87. FedosIS - September 23, 2008

thnx, i’m so stupid to) showld read README first… not search the net… this is not LINUX way. )

88. overuseee.com » Blog Archive » EeePC CPU throttling - ubuntueee - September 29, 2008

[...] some googleing I found an old (2005) post, which helped [...]

89. Kiran Jonnalagadda - October 7, 2008

Thanks a bunch, Carthik

I just installed Intrepid Ibex beta and found it was using the userspace governor by default, when plugged in, reducing the CPU speed down to 800 MHz. I’ve enabled the applet and suid bit and switched to the performance regulator, although it would sure be nice to have it integrated into the Gnome Power Manager as someone has mentioned above.

90. meganox - October 16, 2008

You don’t need to edit any config files anymore, this has been integrated into the power management UI in Hardy but is not enabled by default.

To enable it, run gconf-editor and navigate to the key apps -> gnome-power-manager -> UI -> cpufreq_show and check the box.

Now if you access power management through the preferences menu or the applet right-click menu you have the following options for Computer speed policy on AC and battery power: Always maximum speed, Based on processor load and Maximum power saving.

91. Jordan - October 30, 2008

In Intrepid Ibex (8.10), the applet will ask for permission (the root password) before allowing you to modify the CPU speed. This makes more sense than allowing all users to change the policy, and is more convenient than requiring a special command to set the policy.

I have noticed substantially increased battery lifetime when using the more conservative settings, so it *is* actually worthwhile.

92. Electronic Manufacturing - November 27, 2008

Perfect, this is exactly what I was looking for.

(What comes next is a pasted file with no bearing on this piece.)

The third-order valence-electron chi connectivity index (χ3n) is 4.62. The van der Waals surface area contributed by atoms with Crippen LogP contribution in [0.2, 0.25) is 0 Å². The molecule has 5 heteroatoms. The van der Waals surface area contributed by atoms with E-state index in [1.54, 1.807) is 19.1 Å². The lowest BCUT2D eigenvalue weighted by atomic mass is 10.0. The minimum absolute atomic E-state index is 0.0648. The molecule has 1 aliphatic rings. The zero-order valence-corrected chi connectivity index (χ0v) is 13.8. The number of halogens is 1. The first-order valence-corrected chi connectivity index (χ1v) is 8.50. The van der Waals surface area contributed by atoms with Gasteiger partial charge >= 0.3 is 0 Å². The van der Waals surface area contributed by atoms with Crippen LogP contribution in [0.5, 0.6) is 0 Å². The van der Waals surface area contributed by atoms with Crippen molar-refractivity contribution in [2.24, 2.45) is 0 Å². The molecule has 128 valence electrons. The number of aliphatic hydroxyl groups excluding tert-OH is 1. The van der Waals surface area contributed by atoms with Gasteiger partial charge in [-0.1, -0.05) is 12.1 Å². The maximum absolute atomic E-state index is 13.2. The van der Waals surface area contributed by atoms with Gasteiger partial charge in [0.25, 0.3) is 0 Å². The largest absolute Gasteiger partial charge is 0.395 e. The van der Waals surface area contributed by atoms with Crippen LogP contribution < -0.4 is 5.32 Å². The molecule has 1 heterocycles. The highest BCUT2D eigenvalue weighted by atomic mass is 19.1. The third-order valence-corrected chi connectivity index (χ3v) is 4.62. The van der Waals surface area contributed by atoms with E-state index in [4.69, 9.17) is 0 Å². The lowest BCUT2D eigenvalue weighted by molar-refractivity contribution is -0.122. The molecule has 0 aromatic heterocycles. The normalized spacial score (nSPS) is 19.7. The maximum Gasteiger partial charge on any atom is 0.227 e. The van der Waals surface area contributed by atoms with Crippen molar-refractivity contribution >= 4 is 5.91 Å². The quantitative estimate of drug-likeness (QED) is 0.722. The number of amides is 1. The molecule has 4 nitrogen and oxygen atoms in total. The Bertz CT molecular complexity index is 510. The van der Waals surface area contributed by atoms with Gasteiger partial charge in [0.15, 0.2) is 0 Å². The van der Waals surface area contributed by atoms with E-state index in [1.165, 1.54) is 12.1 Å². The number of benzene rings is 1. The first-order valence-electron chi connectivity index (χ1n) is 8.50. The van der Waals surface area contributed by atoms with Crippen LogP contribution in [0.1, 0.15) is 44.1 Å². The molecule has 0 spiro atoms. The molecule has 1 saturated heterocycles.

93. luke - December 16, 2008

the person who said

“Oh, please, not another setuid root application if we can avoid it. Which file does cpufreq-selector need access to to change the CPU speed? And why should a normal user be able to change the CPU speed in the first place? The automatic CPU speed works well enough for the majority of users, and control freaks can always use sudo to manually set the speed, or deliberately shoot themselves in the foot by making the binary suid root (as explained in README.Debian).”

is an utter cretin.

94. brian_p - January 4, 2009

Yeah, well said, Luke. Your masterful analysis is vastly superior to anything this Martin Pitt can quote.

95. Allen - February 22, 2009

I have my CPU scaling working fine, with the applet:
CPU Frequency Scaling Monitor 2.24.1

My question: How do I add my own, personally defined governor? I want something between “Ondemand” and “Performance” These setting must be listed somewhere, for example the governors are listed in “scaling_available_governors” how can I define my own governor without installing another applet (and perhaps cause conflicts with my other applets)

96. Allen - March 10, 2009

If anyone had helped, I would say “thanks”

I installed powernowd and in
/etc/default/powernowd I modified the options:
OPTIONS=”-q -u 30 -l 5″
this gives me a much more responsive “on-demand” governor.

97. ilvio - March 17, 2009

Hi all! It is possible save a default setting startup for CPU Frequency Scaling Monitor? every time i restart change are lost, what i can do?

98. Anthropos - March 31, 2009

How do you set an governor as default? Thanks in advance.

break19 - September 6, 2009